Frequently asked questions regarding Reaffirmation Agreements during a Bankruptcy

Table of Contents

  1. What does it mean to reaffirm a debt?  When you file for bankruptcy, you break every contract you have with all of your creditors, including your secured lenders (your mortgage lender, your car lender – any debt that is secured by a piece of property).  A reaffirmation agreement is a way for the lender to say, “We know you broke your contract with us, but since you want to keep your property, why don’t we just sign a new agreement?”  These agreements are usually according to the same terms as the old agreement, but it is your responsibility to verify that when you sign the agreement.  When you sign the reaffirmation agreement (i.e. reaffirm), you are signing back on the hook for the secured note.  You are assuming all liability for the amount you reaffirm if you ever default on that note.  Your bankruptcy will not absolve you of liability for debt that you reaffirm if your car is later repossessed or your house is foreclosed upon and a balance remains due on the debt after the proceeds of the sale are applied to your account.
  2. Do I have to reaffirm?  Absolutely NOT.  Reaffirming is a completely voluntary action on your part.  It is completely to the creditor’s advantage and not necessarily to your advantage.  No one is going to make you reaffirm.  No one from our office is going to encourage you to reaffirm. Although your secured creditors get the automatic right to repossess or foreclose on your property if you choose not to reaffirm, as long as you are current on your payments, it is unlikely to happen.  Creditors don’t typically repossess or foreclose on property simply because you don’t reaffirm.  They will repossess or foreclose if you do not remain current on your payments, even if you have reaffirmed the debt.  Although creditors sometimes threaten that they have the right to repossess or foreclose if you do not reaffirm, the law is unclear on this issue.  We can tell you that we have never seen a creditor repossess or foreclose in a case in which the car or house payments were current.
  3. What are the benefits of reaffirming?  One benefit to reaffirming is that it will help you rebuild your credit if you are servicing your note on time after the bankruptcy is completed.  Every time you make a payment on time, it will reflect positively on your credit score and help you rebuild your credit.  If you do not sign the reaffirmation agreement, your payments will not be reported to the credit reporting agencies.  The other benefit is that it takes away the position that creditors sometimes take that they have the right to repossess or foreclose simply because no reaffirmation has been done.  As stated above, the law is unclear on whether they can repossess or foreclose if no reaffirmation is done but the payments remain current, and we have never seen a creditor try.  However, some people want to avoid any risk of this occurring, and they will sign a reaffirmation just to avoid this risk, however small it is.
  4. What are the disadvantages of reaffirming?  The biggest disadvantage to signing the reaffirmation agreement is that it forces you to assume all liability on the note you reaffirm.  If you default on your payments at any point in the future – one month after the agreement is signed or one year after the agreement is signed – you will remain liable for the full amount of the debt.  If the property is taken by the creditor and sold, there is a good chance that the sale price and costs of the sale will be less than the amount owed on the debt, especially with automobile loans.  If you sign the reaffirmation agreement, you will be liable for any such remaining deficiency.  If you did not sign the reaffirmation agreement, you would not be liable for any deficiency.  Reaffirmations are very serious agreements.  If you are unsure of whether you can make your payment for the full life of the note, you should definitely NOT reaffirm.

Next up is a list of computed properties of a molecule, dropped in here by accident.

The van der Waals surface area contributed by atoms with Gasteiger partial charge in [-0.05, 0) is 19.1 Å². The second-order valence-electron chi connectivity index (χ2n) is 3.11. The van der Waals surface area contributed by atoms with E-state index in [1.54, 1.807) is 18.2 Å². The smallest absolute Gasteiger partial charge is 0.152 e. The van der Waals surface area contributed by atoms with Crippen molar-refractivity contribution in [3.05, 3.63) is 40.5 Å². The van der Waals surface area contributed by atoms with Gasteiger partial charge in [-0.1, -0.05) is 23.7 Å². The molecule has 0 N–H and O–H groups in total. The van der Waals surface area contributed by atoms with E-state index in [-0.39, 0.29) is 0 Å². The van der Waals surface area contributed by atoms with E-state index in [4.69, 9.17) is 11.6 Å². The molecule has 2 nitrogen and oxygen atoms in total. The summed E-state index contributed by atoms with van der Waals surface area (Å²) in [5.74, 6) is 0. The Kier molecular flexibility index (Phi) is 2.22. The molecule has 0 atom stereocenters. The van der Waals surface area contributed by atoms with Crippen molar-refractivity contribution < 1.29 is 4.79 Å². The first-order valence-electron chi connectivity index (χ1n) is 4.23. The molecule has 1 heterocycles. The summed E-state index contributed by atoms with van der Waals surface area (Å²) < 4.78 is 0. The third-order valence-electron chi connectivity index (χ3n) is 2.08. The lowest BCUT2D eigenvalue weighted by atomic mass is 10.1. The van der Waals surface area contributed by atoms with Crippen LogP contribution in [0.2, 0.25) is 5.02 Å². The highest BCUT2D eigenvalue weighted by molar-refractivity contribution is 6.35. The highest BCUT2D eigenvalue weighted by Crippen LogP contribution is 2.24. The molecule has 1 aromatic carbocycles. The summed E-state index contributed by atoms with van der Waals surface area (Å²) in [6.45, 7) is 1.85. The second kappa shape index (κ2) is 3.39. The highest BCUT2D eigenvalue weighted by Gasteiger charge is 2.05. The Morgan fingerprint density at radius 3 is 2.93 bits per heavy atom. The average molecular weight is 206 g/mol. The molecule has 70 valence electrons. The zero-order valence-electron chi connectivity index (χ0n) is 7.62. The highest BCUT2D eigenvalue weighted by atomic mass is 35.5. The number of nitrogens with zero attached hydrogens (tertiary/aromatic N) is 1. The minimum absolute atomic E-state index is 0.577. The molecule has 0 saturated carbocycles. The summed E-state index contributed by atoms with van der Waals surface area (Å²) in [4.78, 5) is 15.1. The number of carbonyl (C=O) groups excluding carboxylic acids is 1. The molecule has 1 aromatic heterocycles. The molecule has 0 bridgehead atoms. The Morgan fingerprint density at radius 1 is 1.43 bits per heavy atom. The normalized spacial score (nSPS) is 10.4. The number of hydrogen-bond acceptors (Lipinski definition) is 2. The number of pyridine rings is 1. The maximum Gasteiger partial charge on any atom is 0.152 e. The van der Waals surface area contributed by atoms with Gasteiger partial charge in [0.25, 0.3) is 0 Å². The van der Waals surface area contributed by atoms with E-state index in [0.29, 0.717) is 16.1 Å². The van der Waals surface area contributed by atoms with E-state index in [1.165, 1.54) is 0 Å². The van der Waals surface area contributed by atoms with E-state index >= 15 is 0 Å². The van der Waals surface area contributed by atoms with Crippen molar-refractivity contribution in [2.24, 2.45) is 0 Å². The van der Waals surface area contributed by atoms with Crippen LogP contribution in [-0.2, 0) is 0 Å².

5. Can you give me an example?  Let’s say you have a car that’s only worth $10,000, but you have a $15,000 car loan.  If you sign the reaffirmation agreement assuming liability for the $15,000 note, every time you make your car payment on time, you will help rebuild your credit.  But, let’s assume that you default on your car note 6 months after the bankruptcy is completed.  The car can be repossessed, even though you signed the reaffirmation agreement.  Let’s then assume it is sold at auction for $10,000.  You will remain liable for the remaining $5,000 on the note that was not satisfied after the car was sold.  If you did not sign the reaffirmation agreement, but continued to pay the car note on time, you would not have been rebuilding your credit.  Almost certainly, the car lender would not repossess your car as long as you are current on the payments (again, we’ve never, ever seen it happen).  Then, if you fail to make payments on your car note and the car is repossessed, you will not remain liable for the $5,000 deficiency as described above.  So, reaffirming the debt allows you to keep your car and rebuild your credit, but puts you back on the hook for the note.  Not reaffirming still allows you to keep your car and eliminate the risk of being liable for a deficiency if it is repossessed, but it doesn’t help rebuild your credit.
If you would like additional information about the reaffirmation agreements, feel free to contact W M Law at 913-422-0909 to speak with one of our bankruptcy attorneys. We have 3 different law offices in Kansas City specialized in Bankruptcy.  We are located in Olathe, Independence and North Kansas City.  Our initial consultation with an attorney is completely free of charge.  We will be happy to speak to you.  After all, we are here to help.
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Jeffrey L. Wagoner


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